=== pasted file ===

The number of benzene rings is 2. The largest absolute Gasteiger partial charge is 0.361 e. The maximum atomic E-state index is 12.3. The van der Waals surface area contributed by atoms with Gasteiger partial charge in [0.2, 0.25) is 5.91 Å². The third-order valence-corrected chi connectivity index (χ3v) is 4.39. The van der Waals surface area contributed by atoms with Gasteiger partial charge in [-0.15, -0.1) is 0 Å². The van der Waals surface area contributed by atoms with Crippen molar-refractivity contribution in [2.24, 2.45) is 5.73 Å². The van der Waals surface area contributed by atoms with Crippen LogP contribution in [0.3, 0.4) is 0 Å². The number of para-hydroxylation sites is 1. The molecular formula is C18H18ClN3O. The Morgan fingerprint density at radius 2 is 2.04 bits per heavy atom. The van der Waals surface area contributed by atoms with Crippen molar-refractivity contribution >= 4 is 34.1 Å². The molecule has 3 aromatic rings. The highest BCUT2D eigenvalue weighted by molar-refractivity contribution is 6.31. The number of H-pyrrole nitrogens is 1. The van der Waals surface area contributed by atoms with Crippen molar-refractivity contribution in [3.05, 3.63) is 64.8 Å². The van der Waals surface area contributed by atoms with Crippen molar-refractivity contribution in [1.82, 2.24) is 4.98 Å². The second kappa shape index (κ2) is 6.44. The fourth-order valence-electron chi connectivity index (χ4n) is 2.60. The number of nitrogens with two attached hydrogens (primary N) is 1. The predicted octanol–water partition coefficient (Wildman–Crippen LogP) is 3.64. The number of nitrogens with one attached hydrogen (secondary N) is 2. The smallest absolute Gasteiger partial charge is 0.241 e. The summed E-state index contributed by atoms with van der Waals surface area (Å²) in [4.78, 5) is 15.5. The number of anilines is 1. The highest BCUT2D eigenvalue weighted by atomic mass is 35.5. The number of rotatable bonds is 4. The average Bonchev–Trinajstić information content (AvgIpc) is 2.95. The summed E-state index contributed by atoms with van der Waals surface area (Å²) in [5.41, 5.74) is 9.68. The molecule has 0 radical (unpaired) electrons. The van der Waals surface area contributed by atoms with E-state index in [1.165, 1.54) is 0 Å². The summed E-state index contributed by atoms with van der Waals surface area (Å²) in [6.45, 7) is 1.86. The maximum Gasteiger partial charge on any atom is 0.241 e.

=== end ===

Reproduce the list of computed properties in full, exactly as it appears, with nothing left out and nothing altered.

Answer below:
The number of benzene rings is 2. The largest absolute Gasteiger partial charge is 0.361 e. The maximum atomic E-state index is 12.3. The van der Waals surface area contributed by atoms with Gasteiger partial charge in [0.2, 0.25) is 5.91 Å². The third-order valence-corrected chi connectivity index (χ3v) is 4.39. The van der Waals surface area contributed by atoms with Gasteiger partial charge in [-0.15, -0.1) is 0 Å². The van der Waals surface area contributed by atoms with Crippen molar-refractivity contribution in [2.24, 2.45) is 5.73 Å². The van der Waals surface area contributed by atoms with Crippen LogP contribution in [0.3, 0.4) is 0 Å². The number of para-hydroxylation sites is 1. The molecular formula is C18H18ClN3O. The Morgan fingerprint density at radius 2 is 2.04 bits per heavy atom. The van der Waals surface area contributed by atoms with Crippen molar-refractivity contribution >= 4 is 34.1 Å². The molecule has 3 aromatic rings. The highest BCUT2D eigenvalue weighted by molar-refractivity contribution is 6.31. The number of H-pyrrole nitrogens is 1. The van der Waals surface area contributed by atoms with Crippen molar-refractivity contribution in [3.05, 3.63) is 64.8 Å². The van der Waals surface area contributed by atoms with Crippen molar-refractivity contribution in [1.82, 2.24) is 4.98 Å². The second kappa shape index (κ2) is 6.44. The fourth-order valence-electron chi connectivity index (χ4n) is 2.60. The number of nitrogens with two attached hydrogens (primary N) is 1. The predicted octanol–water partition coefficient (Wildman–Crippen LogP) is 3.64. The number of nitrogens with one attached hydrogen (secondary N) is 2. The smallest absolute Gasteiger partial charge is 0.241 e. The summed E-state index contributed by atoms with van der Waals surface area (Å²) in [4.78, 5) is 15.5. The number of anilines is 1. The highest BCUT2D eigenvalue weighted by atomic mass is 35.5. The number of rotatable bonds is 4. The average Bonchev–Trinajstić information content (AvgIpc) is 2.95. The summed E-state index contributed by atoms with van der Waals surface area (Å²) in [5.41, 5.74) is 9.68. The molecule has 0 radical (unpaired) electrons. The van der Waals surface area contributed by atoms with E-state index in [1.165, 1.54) is 0 Å². The summed E-state index contributed by atoms with van der Waals surface area (Å²) in [6.45, 7) is 1.86. The maximum Gasteiger partial charge on any atom is 0.241 e.